AstraZeneca to Ax 8,000 More Workers: Biotech's Latest Mishaps

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Includes: AZN, GSK, INVA, PFE, SEPR, SPPI
by: The Burrill Report

AstraZeneca (NYSE:AZN) said it will eliminate an additional 8,000 jobs or about 12 percent of its workforce as it seeks to cut costs in the face of declining revenue and lowered its forecast for 2010. The announcement came as the company reported earnings that fell short of expectation. The company said the next five years will be difficult as key products come off-patent. AstraZeneca expects to save $1.8 billion a year as a result of the cuts by 2014, but would take a $2 billion restructuring charge. It also announced it would buy back up to $1 billion worth of its own stock.

Pfizer (NYSE:PFE) said it has withdrawn its application with the U.S. Food and Drug Administration to expand indications for its pain drug Lyrica to include the adjunctive treatment of generalized anxiety disorder. Lyrica is approved to treat epileptic seizures, fibromyalgia and nerve pain. The decision came as part of an overhaul of Pfizer’s product pipeline in the wake of its acquisition of Wyeth. The company announced it was discontinuing 100 development programs. Click here for more.
Spectrum Pharmaceuticals (NASDAQ:SPPI) said that it has met with the U.S. Food and Drug Administration regarding its supplemental application to market its experimental injectible drug for colorectal cancer that has spread. The FDA in October told the company it wanted more data on Fusilev (levoleucovorin) before it would approve the drug. The Irvine, California-based company expects to submit the data in the third quarter of 2010. The FDA did not request any additional efficacy studies.
Spectrum Pharmaceuticals said it has terminated its development program for Ozarelix, an experimental drug to treat benign prostate hypertrophy or BPH. The company said the decision will allow it to save $40 million in clinical trials and other related costs. The company said those funds will be used to advance other programs that have the greatest likelihood of commercial success in providing patients with more effective treatment options. Spectrum said the move was part of an effort to streamline and prioritize its portfolio. Ozarelix, a luteinizing hormone-releasing hormone antagonist, was in late stage trials for the treatment of benign prostatic hypertrophy. However, the mixed results of the company's earlier mid-stage study and the recently announced failure of AEterna Zentaris's (NASDAQ:AEZS) large, late-stage, registrational trial of cetrorelix (another LHRH antagonist) in BPH did not support continued development in this indication.
Sepracor (SEPR) said the U.S. Food and Drug Administration now anticipates completing its review of its application to market its experimental drug Stedesa (eslicarbazepine acetate) on April 30, three-months later than originally expected. The delay follows additional data the Marlborough, Massachusetts-based company’s submitted in response to a request from the agency in November. Stedesa is a novel, voltage-gated sodium channel blocker to treat patients who suffer from epileptic seizures.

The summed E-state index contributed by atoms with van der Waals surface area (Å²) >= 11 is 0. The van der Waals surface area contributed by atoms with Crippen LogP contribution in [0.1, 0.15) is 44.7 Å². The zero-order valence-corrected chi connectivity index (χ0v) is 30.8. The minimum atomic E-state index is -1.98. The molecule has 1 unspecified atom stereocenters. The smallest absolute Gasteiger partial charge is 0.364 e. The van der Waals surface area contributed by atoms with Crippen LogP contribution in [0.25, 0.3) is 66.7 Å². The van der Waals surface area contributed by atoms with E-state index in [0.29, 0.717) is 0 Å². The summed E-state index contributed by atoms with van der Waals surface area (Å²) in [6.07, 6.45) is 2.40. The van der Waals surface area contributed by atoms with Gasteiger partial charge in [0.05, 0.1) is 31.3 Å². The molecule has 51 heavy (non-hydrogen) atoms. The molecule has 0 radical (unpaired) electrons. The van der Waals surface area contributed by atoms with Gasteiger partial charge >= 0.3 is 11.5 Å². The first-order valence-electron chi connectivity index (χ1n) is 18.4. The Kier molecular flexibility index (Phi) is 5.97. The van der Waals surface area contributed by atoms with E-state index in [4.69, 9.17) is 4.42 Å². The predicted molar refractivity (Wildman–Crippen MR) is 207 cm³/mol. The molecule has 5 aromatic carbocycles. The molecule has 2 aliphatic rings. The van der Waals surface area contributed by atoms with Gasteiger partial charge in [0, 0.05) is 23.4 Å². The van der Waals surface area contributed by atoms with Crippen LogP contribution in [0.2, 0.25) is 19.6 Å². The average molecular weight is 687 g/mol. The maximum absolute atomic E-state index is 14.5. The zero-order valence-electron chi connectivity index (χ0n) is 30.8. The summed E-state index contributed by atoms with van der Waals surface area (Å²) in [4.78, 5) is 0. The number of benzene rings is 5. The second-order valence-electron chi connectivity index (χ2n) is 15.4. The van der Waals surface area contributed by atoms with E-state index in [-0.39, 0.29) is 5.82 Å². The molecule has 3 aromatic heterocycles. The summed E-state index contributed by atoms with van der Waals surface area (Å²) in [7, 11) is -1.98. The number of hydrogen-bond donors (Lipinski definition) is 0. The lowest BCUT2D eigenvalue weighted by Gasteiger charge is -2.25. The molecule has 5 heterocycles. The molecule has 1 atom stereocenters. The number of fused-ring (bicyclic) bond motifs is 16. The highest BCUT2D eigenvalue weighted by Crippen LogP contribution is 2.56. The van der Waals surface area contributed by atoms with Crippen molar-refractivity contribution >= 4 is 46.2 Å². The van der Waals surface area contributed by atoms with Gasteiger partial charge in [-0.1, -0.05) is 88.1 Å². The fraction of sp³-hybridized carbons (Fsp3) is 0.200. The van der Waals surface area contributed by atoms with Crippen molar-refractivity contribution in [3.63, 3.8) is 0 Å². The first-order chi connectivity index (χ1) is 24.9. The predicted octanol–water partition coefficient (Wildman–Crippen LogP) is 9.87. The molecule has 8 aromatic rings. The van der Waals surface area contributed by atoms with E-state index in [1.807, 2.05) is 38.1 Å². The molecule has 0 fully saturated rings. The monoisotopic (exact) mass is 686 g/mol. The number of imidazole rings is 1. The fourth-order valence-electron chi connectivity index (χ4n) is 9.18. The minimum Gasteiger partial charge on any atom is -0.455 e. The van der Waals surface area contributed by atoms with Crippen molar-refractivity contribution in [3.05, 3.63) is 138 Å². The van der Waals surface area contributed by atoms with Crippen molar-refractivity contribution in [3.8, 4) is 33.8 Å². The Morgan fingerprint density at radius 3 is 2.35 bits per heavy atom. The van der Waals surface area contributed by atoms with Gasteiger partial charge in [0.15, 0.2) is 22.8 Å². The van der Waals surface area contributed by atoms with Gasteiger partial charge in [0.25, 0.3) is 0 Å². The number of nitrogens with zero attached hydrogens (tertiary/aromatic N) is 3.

A study by researchers at Pfizer is raising questions about rival GlaxoSmithKline’s (NYSE:GSK) anti-aging drugs in development, Forbes reported. In the Journal of Biological Chemistry, Pfizer scientists say that resveratrol and other drugs developed by Sirtris Pharmaceuticals, GSK’s $720 million acquisition in 2008, fail to hit their intended SIRT1 enzyme. They say earlier findings may be due to “an experimental artifact.” Researchers at Amgen (NASDAQ:AMGN) announced similar findings in 2009. In 2007 Sirtris reported that its compound SRT1720 lowered blood sugar in diabetic mice. But Forbes says when Pfizer researchers tried to repeat the experiment, low doses of the experimental drug had no effect on blood sugar and the mice gained weight. High doses of the drug, they say, killed three of eight mice.
Theravance (THRX) said the U.S. Food and Drug Administration notified it that the company’s response to the agency’s request for additional data for its application to market telavancin as a treatment for nosocomial pneumonia is still incomplete. In November 2009, the agency requested additional data on telavancin, a bactericidal, once-daily injectable investigational antibiotic for the treatment of NP caused by Gram-positive bacteria such as methicillin-resistant Staphylococcus aureus or MRSA. The drug, marketed as Vibativ, is approved in the United States and in Canada for the treatment of adult patients with certain complicated skin and skin structure infections. The FDA letter noted that, "While we acknowledge that additional mortality data and analyses have been provided to support pooling the two phase 3 clinical trials, even if this is acceptable, the two pooled studies would equate to only one adequate and well-controlled trial and would not constitute substantial evidence of efficacy. The adequacy and similarity of populations across studies for the purposes of pooling has not yet been determined, and is a review issue." The FDA encouraged Theravance to request a meeting to discuss the issues. However, there was no guidance provided regarding the primary clinical efficacy endpoint suitable for approval, the size or number of additional studies required, or statistical methods for evaluation of clinical results.